The Theatreguide.London Review
2004 the Birmingham Repertory Theatre put on Behzti, a play by British
Sikh playwright Gurpreet Kaur Bhatti that so offended the local Sikh
community that there were protests and violent demonstrations.
fear for the
safety of its workers and audiences, the theatre cancelled the run of
the show. It was not the Birmingham Rep's finest hour.
Bhatti has written a new play, Behud ('Beyond Belief') offering her
partly imaginary version of the events.
her view the
offending play itself very quickly became irrelevant as everyone
involved - the luvvie theatre director, an oily local politician, a
'responsible' Sikh community leader, a more radical activist, a yellow
journalist, some bumbling cops, even the playwright herself - followed
their own agendas, each using this battle to position themselves better
for the next battle or career move to come along.
argument, presented with a mix of outrage and bemused satire, and one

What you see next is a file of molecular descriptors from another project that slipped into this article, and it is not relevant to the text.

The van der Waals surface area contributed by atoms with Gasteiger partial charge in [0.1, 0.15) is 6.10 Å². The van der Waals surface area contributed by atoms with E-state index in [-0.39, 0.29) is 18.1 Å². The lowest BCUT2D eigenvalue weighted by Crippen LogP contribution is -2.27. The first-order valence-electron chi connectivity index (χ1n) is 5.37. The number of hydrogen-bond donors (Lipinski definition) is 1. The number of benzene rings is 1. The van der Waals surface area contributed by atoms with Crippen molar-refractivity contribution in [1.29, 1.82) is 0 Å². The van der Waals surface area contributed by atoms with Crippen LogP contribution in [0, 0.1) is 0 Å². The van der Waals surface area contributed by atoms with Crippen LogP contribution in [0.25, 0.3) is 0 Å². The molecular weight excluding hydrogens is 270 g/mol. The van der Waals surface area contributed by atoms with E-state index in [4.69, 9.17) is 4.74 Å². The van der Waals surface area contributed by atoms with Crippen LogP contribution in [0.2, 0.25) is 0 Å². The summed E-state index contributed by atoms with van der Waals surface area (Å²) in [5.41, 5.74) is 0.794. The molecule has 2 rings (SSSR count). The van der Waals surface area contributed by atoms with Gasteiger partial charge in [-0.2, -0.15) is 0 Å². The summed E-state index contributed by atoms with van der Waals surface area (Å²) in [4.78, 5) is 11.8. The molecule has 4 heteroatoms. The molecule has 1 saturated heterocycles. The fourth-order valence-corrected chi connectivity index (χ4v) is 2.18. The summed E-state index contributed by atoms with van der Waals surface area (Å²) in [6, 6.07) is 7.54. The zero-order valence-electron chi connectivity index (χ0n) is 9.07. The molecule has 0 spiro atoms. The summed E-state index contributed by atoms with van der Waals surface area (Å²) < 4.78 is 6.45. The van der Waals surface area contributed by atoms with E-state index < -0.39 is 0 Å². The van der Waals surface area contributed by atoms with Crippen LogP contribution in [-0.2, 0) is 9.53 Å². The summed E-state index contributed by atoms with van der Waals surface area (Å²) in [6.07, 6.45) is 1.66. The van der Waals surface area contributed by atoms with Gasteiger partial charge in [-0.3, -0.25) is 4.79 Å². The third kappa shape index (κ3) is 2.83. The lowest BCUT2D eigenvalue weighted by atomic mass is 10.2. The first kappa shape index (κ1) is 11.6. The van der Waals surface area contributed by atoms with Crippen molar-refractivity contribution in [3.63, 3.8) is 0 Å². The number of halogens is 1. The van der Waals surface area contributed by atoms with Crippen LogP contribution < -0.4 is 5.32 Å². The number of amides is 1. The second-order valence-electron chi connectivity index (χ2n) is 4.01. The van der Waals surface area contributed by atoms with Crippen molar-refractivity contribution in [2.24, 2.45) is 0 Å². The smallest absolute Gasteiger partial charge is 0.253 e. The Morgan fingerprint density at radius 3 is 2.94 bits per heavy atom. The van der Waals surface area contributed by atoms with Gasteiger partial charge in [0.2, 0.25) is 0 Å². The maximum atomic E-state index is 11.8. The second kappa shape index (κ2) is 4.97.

is willing to overlook the special pleading that makes the playwright
an innocent and generally irrelevant bystander to events. (This play
mentions, but doesn't dwell on the fact that the protesters had offered
a compromise - moving one scene out of a Sikh temple into a community
centre - that Bhatti refused even to consider.)
As well as telling her version of the story, Bhatti turns this play into metatheatre, a play about the writing of itself. The onstage playwright composes scenes and watches as they play out, interrupting, cancelling and rewriting as she changes her mind, creating the comedy of actors having to back up and replay a moment or change personalities in mid-scene as she revises.
play she's inventing before our eyes takes on a life of its own, as the
characters begin refusing to follow her rewrites and she finds herself
part of a plot she isn't controlling.
overlay might occasionally be a bit too clever (and a little too proud
of its cleverness) for its own good - I think we could have lived
without the comic cops - but it does serve as an effective metaphor for
the way the real life events developed their own momentum that nobody
Director Lisa Goldman juggles the play's several tones and levels of reality effectively while creating some evocative stage images, and Chetna Pandya holds our emotional identification and sympathy as she takes the playwright character through her Alice-in-Wonderland journey.
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Behud - Soho 2010